Munya al-Rummaniyya
Córdoba, Spain
The munya of Rummaniyya is a villa located in the hinterland of Cordoba, approximately 2 kilometers west of Madinat al-Zahra. Textual sources state that the villa was commissioned by al-Durri al-Saghir, a fata or high-ranking slave of the Spanish Umayyad Caliph al-Hakam II who rose through the ranks to serve in important administrative positions at court. Durri gifted the villa to al-Hakam II in 973/362 AH, providing an terminus ante quem for the construction of the villa. The remains of the estate (arabic munya ) known as the Munyat al-Rummaniya provide the best surviving physical evidence for the extensive zone of luxurious properties that developed in the countryside around Cordoba between the 8th and 11th centuries. 

The estate takes its name from a nearby stream known as the Wadi al-Rumman, or River of the Pomegranate, and is located about 3 km west of the palatine city of Madinat al-Zahra, with which it shares similarities in siting and conception. Like Madinat al-Zahra, the munya of Rummaniya is located at the foot of the Sierra Morena mountain range and is composed of a series of walled terraces. The remains of buildings and a monumental pool are located on the uppermost terrace, which affords views of the lower terraces and the landscape beyond. The substantial stone retaining walls that support the terraces, the pool, and connections to an aqueduct that fed the property are visible on the site. The grounds encompass an area of approximately 4.5 hectares.

The complex of buildings on the uppermost terrace consisted of a central block that contained a double audience hall overlooking the gardens and a number of adjoining rooms; a wing to the east that served as stables; and a block of buildings to the west surrounding a large, rectangular pool. The main building material for this complex were ashlar blocks made of local limestone. 

The double hall in the central block had a square platform that extended from the fourth onto the third terrace. This platform had a small pool. 

In the western block of buildings surrounding a lage pool, a second reception hall opened on its north side to the pool and on its south side to the gardens.

Like other Spanish Umayyad constructions and Abbasid constructions in Iraq before them, the munya of Rummaniyya utilized the natural landscape and hydraulic engineering as an expression of wealth and power.1

History of archaeological excavation

Ricardo Velázquez Bosco was the first to excavate at the site in 1910. In the 1920s, some of the foundations that Velázquez Bosco uncovered were destroyed and other components rebuilt with elements found at the site in the course of the construction of a summer house for the marquis of Murrieta. In the 1990s, the site was incorporated into the archaeological park of Madinat al-Zahra. From 2006-2009, a joint project led by Felix Arnold, Alberto Canto Garcia, and Antonio Vallejo Triano undertook a topographical survey of the site, several targetd excavations, and scientific analyses of the original plantings in the gardens.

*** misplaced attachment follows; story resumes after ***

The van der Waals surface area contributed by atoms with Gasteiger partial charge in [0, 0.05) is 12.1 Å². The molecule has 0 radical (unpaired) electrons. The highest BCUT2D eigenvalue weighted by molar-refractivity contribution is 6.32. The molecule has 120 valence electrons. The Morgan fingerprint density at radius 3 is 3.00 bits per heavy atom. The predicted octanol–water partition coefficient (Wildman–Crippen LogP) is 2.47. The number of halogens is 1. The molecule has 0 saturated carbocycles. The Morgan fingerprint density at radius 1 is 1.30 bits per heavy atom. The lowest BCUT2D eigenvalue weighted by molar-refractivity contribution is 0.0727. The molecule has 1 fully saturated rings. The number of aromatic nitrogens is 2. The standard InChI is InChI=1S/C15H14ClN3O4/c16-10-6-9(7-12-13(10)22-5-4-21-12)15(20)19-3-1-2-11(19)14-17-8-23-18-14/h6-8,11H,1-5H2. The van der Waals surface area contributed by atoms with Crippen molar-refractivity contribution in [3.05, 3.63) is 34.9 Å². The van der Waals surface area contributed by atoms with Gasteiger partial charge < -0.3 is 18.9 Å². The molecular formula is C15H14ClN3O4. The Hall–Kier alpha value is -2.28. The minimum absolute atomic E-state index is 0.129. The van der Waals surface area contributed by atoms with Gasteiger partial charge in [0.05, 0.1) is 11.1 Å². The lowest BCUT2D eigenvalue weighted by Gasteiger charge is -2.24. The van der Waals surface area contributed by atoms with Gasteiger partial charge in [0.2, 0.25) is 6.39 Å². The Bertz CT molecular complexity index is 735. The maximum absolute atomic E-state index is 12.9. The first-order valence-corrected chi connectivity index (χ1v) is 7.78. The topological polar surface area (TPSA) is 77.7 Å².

Dating and identification

Velázquez Bosco originally identified the ruins as the Munyat al-Amiriyya (La Almuniya de Alamiriya), a name still applied eroniously to the site in colloquial parlance today. Manuel Ocaña Jiménez disputed this interpretation in an article published in 1984, suggesting instead that the villa should be identified with that known as al-Rummaniyya in the sources, attributed to al-Durri al-Saghir. His suggestion, possibly confirmed by an inscription found on a marble basin at the site reading "in the year five [...]" that Ocaña Jiménez proposed referred to 355 AH (966 CE), continues to be accepted by scholars today.2 


  1. Arnold, Canto García and Vallejo Triano, "Almunia de al-Rummaniyya," 10.
  2. For the basin, see Glaire Anderson, Felix Arnold, and Antonio Vallejo Triano, "Decoration," in Arnold et al. eds., Munyat al-Rummānīya, 132.


"Almunia dal-Rummaniyya." Guia digital del patrimonio cultural de Andalucía. [Accessed November 24, 2020]. Archived site: 

Anderson, Glaire D. The Islamic Villa in Early Medieval Iberia: Architecture and Court Culture in Umayyad Córdoba, 50-61. Farnham: Ashgate, 2013.

Arnold, Felix, Alberto Canto García and Antonio Vallejo Triano. "La Almunia de al-Rummanīyya. Resultados de una documentación arquitectónica." Cuadernos de Madinat al-Zahra 6 (2008): 181-204.

Arnold, Felix, Alberto Canto Garía and Antonio Vallejo Triano, Eds. Munyat al-Rummānīya: Ein Islamischer Landsitz bei Córdoba. Vol. 1: Palastanlagen. Wiesbaden: Ludwig Reichert Verlag, 2015.

Ruggles, D. Fairchild. Gardens, Landscape and Vision in the Palaces of Islamic Spain, 111-118. University Park, PA: Pennsylvania State University Press, 2000.

Ocaña Jiménez, Manuel. "Las ruinas de 'Almamiría,' un yacimiento arqueológico erróneamente denominado." Al-Qantara 5 (1984): 367-381.

Velázquez Bosco, Ricardo. Madina Azzahra y Alamiria. Madrid, 1912.
Villarrubia, Córdoba, Spain
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Associated Names
gifted to al-Hakam II in 973/362 AH
ca. 960-970/350-360 AH
Style Periods
4.5 hectares (overall area)
Variant Names
منية الرمانية
Munyat al-Rummaniya
Alternate transliteration
Building Usages
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